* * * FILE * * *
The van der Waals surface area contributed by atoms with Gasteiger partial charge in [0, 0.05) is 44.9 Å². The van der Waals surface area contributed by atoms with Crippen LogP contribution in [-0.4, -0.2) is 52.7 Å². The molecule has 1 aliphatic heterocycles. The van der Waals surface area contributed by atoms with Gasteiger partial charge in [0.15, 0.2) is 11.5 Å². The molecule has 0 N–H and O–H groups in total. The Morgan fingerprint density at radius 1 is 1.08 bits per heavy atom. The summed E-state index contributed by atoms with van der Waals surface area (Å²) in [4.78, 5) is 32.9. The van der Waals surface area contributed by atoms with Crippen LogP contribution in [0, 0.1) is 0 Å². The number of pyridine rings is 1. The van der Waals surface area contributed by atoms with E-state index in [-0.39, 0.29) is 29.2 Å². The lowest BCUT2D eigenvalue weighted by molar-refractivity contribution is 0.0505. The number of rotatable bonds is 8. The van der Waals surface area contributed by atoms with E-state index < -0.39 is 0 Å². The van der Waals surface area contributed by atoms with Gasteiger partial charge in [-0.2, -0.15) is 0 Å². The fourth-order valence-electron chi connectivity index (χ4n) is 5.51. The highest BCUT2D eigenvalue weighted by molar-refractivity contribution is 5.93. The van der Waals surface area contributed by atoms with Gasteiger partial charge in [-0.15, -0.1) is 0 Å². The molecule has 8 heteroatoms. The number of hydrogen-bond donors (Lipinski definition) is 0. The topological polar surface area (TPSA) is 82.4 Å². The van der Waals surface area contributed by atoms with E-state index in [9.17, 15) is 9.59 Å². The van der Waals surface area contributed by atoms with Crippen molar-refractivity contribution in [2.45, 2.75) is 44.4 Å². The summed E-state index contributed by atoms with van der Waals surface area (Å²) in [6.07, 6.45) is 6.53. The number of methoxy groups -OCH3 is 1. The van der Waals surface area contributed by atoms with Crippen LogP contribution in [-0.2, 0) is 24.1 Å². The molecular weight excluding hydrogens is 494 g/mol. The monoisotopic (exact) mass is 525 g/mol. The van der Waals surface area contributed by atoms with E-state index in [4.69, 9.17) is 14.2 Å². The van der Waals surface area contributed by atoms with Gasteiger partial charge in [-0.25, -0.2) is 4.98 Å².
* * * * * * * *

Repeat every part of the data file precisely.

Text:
The van der Waals surface area contributed by atoms with Gasteiger partial charge in [0, 0.05) is 44.9 Å². The van der Waals surface area contributed by atoms with Crippen LogP contribution in [-0.4, -0.2) is 52.7 Å². The molecule has 1 aliphatic heterocycles. The van der Waals surface area contributed by atoms with Gasteiger partial charge in [0.15, 0.2) is 11.5 Å². The molecule has 0 N–H and O–H groups in total. The Morgan fingerprint density at radius 1 is 1.08 bits per heavy atom. The summed E-state index contributed by atoms with van der Waals surface area (Å²) in [4.78, 5) is 32.9. The van der Waals surface area contributed by atoms with Crippen LogP contribution in [0, 0.1) is 0 Å². The number of pyridine rings is 1. The van der Waals surface area contributed by atoms with E-state index in [-0.39, 0.29) is 29.2 Å². The lowest BCUT2D eigenvalue weighted by molar-refractivity contribution is 0.0505. The number of rotatable bonds is 8. The van der Waals surface area contributed by atoms with E-state index < -0.39 is 0 Å². The van der Waals surface area contributed by atoms with Gasteiger partial charge in [-0.2, -0.15) is 0 Å². The fourth-order valence-electron chi connectivity index (χ4n) is 5.51. The highest BCUT2D eigenvalue weighted by molar-refractivity contribution is 5.93. The van der Waals surface area contributed by atoms with Gasteiger partial charge in [-0.15, -0.1) is 0 Å². The molecule has 8 heteroatoms. The number of hydrogen-bond donors (Lipinski definition) is 0. The topological polar surface area (TPSA) is 82.4 Å². The van der Waals surface area contributed by atoms with E-state index in [9.17, 15) is 9.59 Å². The van der Waals surface area contributed by atoms with Crippen molar-refractivity contribution in [2.45, 2.75) is 44.4 Å². The summed E-state index contributed by atoms with van der Waals surface area (Å²) in [6.07, 6.45) is 6.53. The number of methoxy groups -OCH3 is 1. The van der Waals surface area contributed by atoms with Crippen LogP contribution in [-0.2, 0) is 24.1 Å². The molecular weight excluding hydrogens is 494 g/mol. The monoisotopic (exact) mass is 525 g/mol. The van der Waals surface area contributed by atoms with E-state index in [4.69, 9.17) is 14.2 Å². The van der Waals surface area contributed by atoms with Gasteiger partial charge in [-0.25, -0.2) is 4.98 Å².